Alex Tsakiris: To me it seems like the lines get really blurry, as soon as we go back a little bit. Let’s take ancestor worship. I am totally in connection with my ancestors, I feel their presence, I ask for their help and guidance. I’ve never said this on the show before, but that’s okay. But, I also feel drawn to Neem Karoli Baba from India, right? And I have this strange connection with Yoga that’s just popped up in my life, and Hindu practice. I don’t know where that’s coming from and I haven’t explored that fully, but that is there in an undeniable way.
So I’m not resistant to anything you’re saying, I’m just saying, for me, and for a lot of people I know, it just isn’t that clean cut where I can say, “Gee, you know, I feel this connection,” and, man, my connections seem to be very, very blurred; in a lot of other ways that feel totally good as I connect to them, [and] they don’t feel out of place or anything.
You know, I live in Southern California, in San Diego. Man, I remember when I first came here, I felt a connection to this place, I felt like, this is more where I’m supposed to be. I don’t know if this is the ultimate where I’m supposed to be, but this is more where I’m supposed to be than Chicago where I grew up.
Emma Restall Orr: Yeah and I grew up in Denmark, in Spain, in South America on the far east. I was in Chicago for a few years as a child, so [I was] all over the place, and actually it was my desire to connect with my ancestors that brought me to England and to commit to living in England. My brother is in The States; he’s a professor at State College in Pennsylvania, and my son is in The States. So I have a sense of that global identity, but for myself, for my own need, and I think this is specific, I think there are people that strive for a connection with God, Godness, Deity — whatever that means, whatever we understand that to be — and there are some that don’t. There are some who strive to connect through their ancestors, through the land, and some who strive through their reason, through community, through archetypes or other kinds of culture and mythology.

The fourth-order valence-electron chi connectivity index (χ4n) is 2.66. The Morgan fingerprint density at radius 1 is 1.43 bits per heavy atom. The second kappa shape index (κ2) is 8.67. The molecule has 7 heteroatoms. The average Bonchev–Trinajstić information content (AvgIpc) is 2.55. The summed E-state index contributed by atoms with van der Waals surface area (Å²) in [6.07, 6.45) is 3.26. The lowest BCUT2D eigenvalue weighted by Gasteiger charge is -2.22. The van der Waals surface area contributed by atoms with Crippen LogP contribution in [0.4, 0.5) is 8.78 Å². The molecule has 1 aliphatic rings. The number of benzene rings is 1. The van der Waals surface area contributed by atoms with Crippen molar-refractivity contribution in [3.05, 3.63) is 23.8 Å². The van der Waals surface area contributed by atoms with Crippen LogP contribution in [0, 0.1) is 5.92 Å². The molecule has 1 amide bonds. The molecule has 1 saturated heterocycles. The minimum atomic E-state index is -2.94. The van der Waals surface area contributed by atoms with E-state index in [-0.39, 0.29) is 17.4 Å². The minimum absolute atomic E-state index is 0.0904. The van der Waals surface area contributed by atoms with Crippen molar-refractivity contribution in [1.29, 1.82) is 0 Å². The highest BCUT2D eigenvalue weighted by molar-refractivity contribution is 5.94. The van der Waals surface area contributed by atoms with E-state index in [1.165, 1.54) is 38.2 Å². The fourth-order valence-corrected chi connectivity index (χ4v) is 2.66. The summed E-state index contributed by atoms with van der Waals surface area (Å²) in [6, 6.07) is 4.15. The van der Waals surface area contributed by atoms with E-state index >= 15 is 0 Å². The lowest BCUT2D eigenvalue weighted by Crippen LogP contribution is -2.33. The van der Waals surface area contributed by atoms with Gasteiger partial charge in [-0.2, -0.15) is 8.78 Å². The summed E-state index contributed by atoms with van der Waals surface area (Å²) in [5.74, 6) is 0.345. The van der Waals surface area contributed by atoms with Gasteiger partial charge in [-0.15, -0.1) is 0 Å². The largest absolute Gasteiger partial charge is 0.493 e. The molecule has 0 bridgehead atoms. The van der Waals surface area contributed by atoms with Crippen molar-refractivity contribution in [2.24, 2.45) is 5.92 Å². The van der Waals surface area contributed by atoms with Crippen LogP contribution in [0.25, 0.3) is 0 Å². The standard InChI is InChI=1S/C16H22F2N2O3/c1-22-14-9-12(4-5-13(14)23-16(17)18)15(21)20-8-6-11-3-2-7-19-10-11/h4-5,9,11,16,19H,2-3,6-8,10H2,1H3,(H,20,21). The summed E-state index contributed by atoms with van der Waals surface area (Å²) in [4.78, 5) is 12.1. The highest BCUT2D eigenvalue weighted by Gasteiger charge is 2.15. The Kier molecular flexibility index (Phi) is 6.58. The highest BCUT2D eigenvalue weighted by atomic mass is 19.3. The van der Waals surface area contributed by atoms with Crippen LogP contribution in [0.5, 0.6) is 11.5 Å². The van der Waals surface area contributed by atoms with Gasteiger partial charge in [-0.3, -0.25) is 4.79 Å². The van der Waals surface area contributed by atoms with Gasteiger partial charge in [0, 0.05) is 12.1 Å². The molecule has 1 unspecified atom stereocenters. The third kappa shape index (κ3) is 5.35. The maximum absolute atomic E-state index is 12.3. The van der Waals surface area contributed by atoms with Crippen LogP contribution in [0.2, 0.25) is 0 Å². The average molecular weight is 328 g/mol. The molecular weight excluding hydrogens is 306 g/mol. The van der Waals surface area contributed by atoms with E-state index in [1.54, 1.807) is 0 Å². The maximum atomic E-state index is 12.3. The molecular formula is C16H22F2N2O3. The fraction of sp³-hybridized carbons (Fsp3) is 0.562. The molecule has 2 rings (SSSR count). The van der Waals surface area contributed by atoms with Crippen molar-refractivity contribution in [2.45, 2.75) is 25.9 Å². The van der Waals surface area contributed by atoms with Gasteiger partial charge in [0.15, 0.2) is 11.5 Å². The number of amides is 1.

For me, ancestry was very important and I would rationally… looking at in a psychological perspective, that must be, I would imagine connected to the fact that I have a genetic weakness in my nervous system, which my grandmother has, my aunt has, and it goes back through my grandmothers. So that has inspired me to understand my ancestry perhaps better than if I were fighting fit and had no need to see where these things came from.
But, I think it’s like anything, once you start to explore it, you either grok it, it either feeds you or it doesn’t and I find that a lot of people, once they start to know the names of their ancestors, start to know where they come from, start to breathe in and eat the food of that place, they start to find a deeper connection. Without that, they don’t know that there’s a superficiality, an un-rootedness about their being, but once they start to find those roots, they can find a deep nourishment. Not everybody does, but sometimes that can be an enormous source of nourishment and learning and I would recommend it to anybody.
Alex Tsakiris: Okay, so I’m stuck on this now and I can’t let it go. What about reincarnation? I mean a lot of people have direct experience with memories of their past life, I don’t want to judge that one way or another, other than to say, the best science that we have, in terms of looking at that, like the folks at The University of Virginia, Jim Tucker and before that Dr. Ian Stevenson — undeniable, I mean, just seems to be a reality and it’s been passed down just by virtually every wisdom tradition, including Druidry, right? So reincarnation takes that in a whole different direction. I mean, forget about connection to the land, the soil, you’re all over the globe, some people would say even outside of this earth thing, you know, in terms of these lives. So, isn’t it again, kind of a fuzzy line, where we draw and say… and it just sounds a little off, whenever I hear someone say ‘blood’ I’m like, “Wow, wait a minute, what are you talking about?” Isn’t it kind of bigger than that?
Emma Restall Orr: It is very much bigger than that and I think… okay when you talk about blood you’re talking about things which are immediate sensory connection. So I love the desert, I love the Mediterranean coast, I love the forests down, you know, 300 miles away. All of that, I love it, but what’s right here at the moment is the wood of the table that I’m sitting at, that’s a deep immediate sensory experience, it doesn’t mean that other things aren’t important, and I’m not connected to other things.
But also I have had, what I believed were clear experiences within myself and within other people, of reincarnation, of stories that made sense, that connected in ways that we couldn’t have understood, and yet now, I don’t believe in reincarnation.